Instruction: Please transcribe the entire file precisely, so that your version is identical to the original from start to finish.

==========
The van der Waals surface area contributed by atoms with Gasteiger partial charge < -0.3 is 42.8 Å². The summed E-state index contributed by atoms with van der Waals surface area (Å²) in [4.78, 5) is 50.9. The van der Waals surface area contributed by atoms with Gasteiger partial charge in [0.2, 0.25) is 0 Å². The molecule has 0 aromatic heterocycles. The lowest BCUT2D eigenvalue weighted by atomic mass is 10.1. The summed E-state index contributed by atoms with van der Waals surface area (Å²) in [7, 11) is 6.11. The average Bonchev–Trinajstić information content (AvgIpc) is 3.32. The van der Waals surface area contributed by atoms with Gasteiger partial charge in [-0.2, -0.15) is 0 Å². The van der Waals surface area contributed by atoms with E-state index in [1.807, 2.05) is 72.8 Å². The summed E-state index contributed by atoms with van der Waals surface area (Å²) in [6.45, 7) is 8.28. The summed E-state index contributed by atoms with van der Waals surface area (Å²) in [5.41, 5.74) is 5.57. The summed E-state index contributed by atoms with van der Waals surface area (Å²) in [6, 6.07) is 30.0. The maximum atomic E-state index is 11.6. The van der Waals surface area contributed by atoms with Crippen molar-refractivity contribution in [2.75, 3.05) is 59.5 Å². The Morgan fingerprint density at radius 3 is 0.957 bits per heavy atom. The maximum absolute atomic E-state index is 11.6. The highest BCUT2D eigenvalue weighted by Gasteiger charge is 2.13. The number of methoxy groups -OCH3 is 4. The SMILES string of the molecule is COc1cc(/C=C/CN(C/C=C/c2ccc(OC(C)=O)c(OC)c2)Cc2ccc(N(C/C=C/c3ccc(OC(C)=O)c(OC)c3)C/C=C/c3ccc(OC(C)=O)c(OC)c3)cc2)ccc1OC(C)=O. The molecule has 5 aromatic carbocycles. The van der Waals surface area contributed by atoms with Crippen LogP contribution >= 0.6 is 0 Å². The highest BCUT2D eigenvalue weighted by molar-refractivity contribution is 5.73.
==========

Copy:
The van der Waals surface area contributed by atoms with Gasteiger partial charge < -0.3 is 42.8 Å². The summed E-state index contributed by atoms with van der Waals surface area (Å²) in [4.78, 5) is 50.9. The van der Waals surface area contributed by atoms with Gasteiger partial charge in [0.2, 0.25) is 0 Å². The molecule has 0 aromatic heterocycles. The lowest BCUT2D eigenvalue weighted by atomic mass is 10.1. The summed E-state index contributed by atoms with van der Waals surface area (Å²) in [7, 11) is 6.11. The average Bonchev–Trinajstić information content (AvgIpc) is 3.32. The van der Waals surface area contributed by atoms with Gasteiger partial charge in [-0.2, -0.15) is 0 Å². The van der Waals surface area contributed by atoms with E-state index in [1.807, 2.05) is 72.8 Å². The summed E-state index contributed by atoms with van der Waals surface area (Å²) in [6.45, 7) is 8.28. The summed E-state index contributed by atoms with van der Waals surface area (Å²) in [5.41, 5.74) is 5.57. The summed E-state index contributed by atoms with van der Waals surface area (Å²) in [6, 6.07) is 30.0. The maximum atomic E-state index is 11.6. The van der Waals surface area contributed by atoms with Crippen molar-refractivity contribution in [2.75, 3.05) is 59.5 Å². The Morgan fingerprint density at radius 3 is 0.957 bits per heavy atom. The maximum absolute atomic E-state index is 11.6. The highest BCUT2D eigenvalue weighted by Gasteiger charge is 2.13. The number of methoxy groups -OCH3 is 4. The SMILES string of the molecule is COc1cc(/C=C/CN(C/C=C/c2ccc(OC(C)=O)c(OC)c2)Cc2ccc(N(C/C=C/c3ccc(OC(C)=O)c(OC)c3)C/C=C/c3ccc(OC(C)=O)c(OC)c3)cc2)ccc1OC(C)=O. The molecule has 5 aromatic carbocycles. The van der Waals surface area contributed by atoms with Crippen LogP contribution >= 0.6 is 0 Å². The highest BCUT2D eigenvalue weighted by molar-refractivity contribution is 5.73.